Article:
Thinking of Don DeLillo

Today, another library day.

The local public library has to be just about my favorite (and arguably the most-effective and best-managed) of our local government services.

At some juncture, I happened into the men’s room and, being mindful of the literary, I thought of Don DeLillo and his remarkable 1971 short story “In the Men’s Room of the Sixteenth Century” *, so I did a commemorative selfie.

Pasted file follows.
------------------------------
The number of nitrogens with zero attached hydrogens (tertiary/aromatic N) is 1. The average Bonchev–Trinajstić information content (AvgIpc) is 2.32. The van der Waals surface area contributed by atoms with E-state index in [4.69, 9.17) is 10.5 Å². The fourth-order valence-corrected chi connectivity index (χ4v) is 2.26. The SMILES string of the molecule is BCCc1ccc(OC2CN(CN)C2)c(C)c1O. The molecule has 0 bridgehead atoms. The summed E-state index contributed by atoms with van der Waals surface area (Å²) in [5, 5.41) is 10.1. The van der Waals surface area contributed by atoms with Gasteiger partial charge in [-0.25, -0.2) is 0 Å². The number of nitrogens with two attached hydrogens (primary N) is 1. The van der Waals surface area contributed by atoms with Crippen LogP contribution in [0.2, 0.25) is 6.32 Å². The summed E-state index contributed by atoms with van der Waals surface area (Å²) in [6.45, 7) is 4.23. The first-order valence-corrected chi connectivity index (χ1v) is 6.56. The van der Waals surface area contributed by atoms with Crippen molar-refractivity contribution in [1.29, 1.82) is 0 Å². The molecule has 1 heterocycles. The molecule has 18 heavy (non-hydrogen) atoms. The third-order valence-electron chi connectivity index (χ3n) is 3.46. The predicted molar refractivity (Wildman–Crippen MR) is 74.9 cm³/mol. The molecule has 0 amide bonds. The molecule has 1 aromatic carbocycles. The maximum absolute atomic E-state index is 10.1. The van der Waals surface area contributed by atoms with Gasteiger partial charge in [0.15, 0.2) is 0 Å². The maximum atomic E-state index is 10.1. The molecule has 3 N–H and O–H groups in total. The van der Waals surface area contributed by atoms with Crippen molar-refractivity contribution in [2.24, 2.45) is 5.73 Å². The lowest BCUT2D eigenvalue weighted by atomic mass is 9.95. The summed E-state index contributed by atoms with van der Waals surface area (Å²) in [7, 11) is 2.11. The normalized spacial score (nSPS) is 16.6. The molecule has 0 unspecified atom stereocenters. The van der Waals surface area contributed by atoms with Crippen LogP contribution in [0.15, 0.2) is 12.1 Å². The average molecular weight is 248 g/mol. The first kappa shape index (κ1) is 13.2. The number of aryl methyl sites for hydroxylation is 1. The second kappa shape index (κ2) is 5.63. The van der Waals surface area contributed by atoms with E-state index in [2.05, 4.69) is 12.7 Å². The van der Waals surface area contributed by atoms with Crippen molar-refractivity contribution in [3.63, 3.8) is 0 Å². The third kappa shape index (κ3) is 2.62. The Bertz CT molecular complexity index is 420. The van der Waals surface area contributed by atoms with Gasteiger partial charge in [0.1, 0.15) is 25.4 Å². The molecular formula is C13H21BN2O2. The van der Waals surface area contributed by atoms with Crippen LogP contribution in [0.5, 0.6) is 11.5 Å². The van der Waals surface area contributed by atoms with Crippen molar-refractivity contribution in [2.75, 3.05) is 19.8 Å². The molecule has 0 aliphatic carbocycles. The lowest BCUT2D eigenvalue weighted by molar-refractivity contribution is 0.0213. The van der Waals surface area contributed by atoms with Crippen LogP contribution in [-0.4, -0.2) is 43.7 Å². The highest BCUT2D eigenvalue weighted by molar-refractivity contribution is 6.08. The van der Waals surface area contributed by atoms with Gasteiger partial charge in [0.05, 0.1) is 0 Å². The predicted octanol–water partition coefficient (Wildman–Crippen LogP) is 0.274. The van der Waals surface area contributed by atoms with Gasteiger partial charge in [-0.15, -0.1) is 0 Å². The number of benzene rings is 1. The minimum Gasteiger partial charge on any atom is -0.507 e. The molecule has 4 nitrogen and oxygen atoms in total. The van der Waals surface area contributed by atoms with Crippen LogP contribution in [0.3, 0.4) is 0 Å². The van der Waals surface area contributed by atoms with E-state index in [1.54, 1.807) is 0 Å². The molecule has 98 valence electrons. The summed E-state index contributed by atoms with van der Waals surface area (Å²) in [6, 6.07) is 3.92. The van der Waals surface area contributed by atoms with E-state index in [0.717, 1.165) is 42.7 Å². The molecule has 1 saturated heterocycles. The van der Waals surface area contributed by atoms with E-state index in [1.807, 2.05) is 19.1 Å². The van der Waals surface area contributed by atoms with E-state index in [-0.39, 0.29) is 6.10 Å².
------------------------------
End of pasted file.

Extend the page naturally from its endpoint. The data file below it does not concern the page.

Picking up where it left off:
* “In the Men’s Room of the Sixteenth Century”
First published in Esquire, Dec. 1971, pp. 174-177, 243, 246.

A very baroque tale of a police officer who dresses in women’s clothing and is on the streets of Times Square from midnight to six am, on the anniversary of St. Thomas More’s beheading. While on his rounds, he is known as Lady Madonna, and he runs into such characters as “Burgo Swinney, the eunuchoid pornographer,” and “Longjaw Ed Jolly, a man who claimed to be the last living member of the Castrated Priests of Cybele, a self-mutilation cult.”

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